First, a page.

Spondylolisthesis Specialist

The Methodist Physician Group Specialists -  - Orthopedic Surgeon

The Methodist Physician Group Specialists

The Methodist Physician Group Specialists Orthopedic Surgeons & Spine Surgeons, Podiatrists, and Plastic Surgeons located in Merrillville, IN

Orthopedic spine specialists Dr. Elian Shepherd, with the The Methodist Physician Group Specialists in Merrillville, Indiana, offer hope to those suffering from painful problems like spondylolisthesis. It takes the right combination of surgical and non-surgical approaches to relieve pain and restore mobility, which is why a specialist in spine care is the right choice.

Spondylolisthesis Q & A

What is spondylolisthesis?

The spine is made up of small bones stacked one on top of the other. The bones group into sections and connect together with a series of smaller joints designed to keep them all in alignment. With spondylolisthesis, one bone comes out of alignment and slides forward until it’s over the bone below it. This can happen anywhere along the back, but is more common in the lumbosacral region, which starts where the back bends and continues down to the end of the column.

What causes spondylolisthesis?

The problem occurs in the joints that align the bones. When one weakens, it interrupts that critical spine alignment until the vertebrae bone moves out of place. There are a number of possible issues that factor into the joint weakening, such as:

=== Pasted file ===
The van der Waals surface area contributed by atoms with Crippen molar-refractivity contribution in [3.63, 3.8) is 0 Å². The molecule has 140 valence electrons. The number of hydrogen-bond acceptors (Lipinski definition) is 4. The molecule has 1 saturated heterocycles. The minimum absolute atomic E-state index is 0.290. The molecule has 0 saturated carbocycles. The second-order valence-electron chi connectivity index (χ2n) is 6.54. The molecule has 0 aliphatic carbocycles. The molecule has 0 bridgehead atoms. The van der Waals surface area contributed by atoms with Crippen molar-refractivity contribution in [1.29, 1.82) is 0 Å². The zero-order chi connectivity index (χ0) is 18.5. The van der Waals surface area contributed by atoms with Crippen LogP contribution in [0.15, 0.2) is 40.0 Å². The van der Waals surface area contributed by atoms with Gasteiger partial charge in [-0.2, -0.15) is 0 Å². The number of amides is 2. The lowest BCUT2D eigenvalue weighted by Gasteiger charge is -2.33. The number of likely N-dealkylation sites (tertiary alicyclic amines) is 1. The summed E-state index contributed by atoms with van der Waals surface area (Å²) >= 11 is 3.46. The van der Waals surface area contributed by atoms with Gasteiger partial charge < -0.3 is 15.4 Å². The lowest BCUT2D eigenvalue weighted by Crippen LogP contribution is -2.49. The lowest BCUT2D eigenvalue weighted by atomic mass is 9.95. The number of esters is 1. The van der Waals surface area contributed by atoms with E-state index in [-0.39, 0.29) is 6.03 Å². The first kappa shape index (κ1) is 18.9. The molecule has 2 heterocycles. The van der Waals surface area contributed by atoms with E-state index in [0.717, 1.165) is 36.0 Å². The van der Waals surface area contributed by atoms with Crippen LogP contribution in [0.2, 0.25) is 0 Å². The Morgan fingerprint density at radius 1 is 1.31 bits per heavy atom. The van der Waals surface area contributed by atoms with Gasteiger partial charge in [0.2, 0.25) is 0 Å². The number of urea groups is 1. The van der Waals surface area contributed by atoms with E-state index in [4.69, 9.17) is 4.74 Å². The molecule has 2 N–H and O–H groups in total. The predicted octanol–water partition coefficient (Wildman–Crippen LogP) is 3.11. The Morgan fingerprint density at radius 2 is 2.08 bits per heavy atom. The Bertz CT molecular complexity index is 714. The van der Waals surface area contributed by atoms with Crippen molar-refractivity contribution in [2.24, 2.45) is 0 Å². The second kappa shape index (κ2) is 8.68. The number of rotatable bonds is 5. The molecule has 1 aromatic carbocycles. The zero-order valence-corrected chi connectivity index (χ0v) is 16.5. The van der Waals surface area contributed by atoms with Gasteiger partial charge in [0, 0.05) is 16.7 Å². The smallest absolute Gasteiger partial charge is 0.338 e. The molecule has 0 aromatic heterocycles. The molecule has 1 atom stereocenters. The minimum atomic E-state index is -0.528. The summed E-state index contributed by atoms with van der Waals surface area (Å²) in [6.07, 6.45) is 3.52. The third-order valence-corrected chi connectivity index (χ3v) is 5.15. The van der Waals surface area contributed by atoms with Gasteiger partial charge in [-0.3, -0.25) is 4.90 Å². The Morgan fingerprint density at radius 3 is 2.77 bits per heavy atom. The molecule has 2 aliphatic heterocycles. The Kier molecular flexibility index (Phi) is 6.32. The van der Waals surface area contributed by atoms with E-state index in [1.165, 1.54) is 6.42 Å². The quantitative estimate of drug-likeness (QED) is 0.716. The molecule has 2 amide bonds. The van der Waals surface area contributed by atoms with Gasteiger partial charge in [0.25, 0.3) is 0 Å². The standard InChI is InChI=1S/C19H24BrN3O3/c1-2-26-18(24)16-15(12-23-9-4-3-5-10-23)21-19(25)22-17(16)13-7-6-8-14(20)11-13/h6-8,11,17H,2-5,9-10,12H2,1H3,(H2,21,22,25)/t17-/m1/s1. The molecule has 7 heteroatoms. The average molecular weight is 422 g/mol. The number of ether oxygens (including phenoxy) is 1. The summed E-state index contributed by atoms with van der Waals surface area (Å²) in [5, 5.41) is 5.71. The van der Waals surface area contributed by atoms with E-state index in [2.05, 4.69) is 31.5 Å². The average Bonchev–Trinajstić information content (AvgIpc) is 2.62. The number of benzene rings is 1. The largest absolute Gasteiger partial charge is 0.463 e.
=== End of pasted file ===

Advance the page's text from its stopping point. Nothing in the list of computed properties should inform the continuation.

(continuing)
• A congenital defect of a joint
  • Damage to a joint from trauma
  • Stress from overuse like bending
  • Arthritis
  • Infection

Spondylolisthesis occurs with teens involved in gymnastics or weightlifting. The activity in these sports can cause stress fractures that lead to weak back joints. It’s also common in older people due to years of wear and tear on the back.

What are the symptoms of spondylolisthesis?

They vary based on severity and location, but some common symptoms include:

  • Back or buttock pain
  • Pain that radiates down one or both legs
  • Numbness in one or both legs
  • Trouble walking
  • Pain that gets worse with bending
  • Bladder or bowel incontinence

It’s possible to have spondylolisthesis and have no symptoms, as well.

What treatments are available for spondylolisthesis?

There are multiple approaches to treating this condition. Dr. Shepherd will look at the patient's lifestyle to see if something is contributing to the problem and suggest a change. Taking medication to reduce inflammation is helpful, as well. Since this condition can affect children and adults, both, it’s best to ask the doctor before using an over-the-counter pain medication. Giving aspirin to anyone under the age of 20 can lead to Reye's syndrome, for example.

Physical therapy is necessary to build the muscle support system for the spine and keep discs in alignment. Losing weight will take the stress off the back and reduce pain levels, as well. Extreme cases may require surgical repair to fuse the affected bones in place.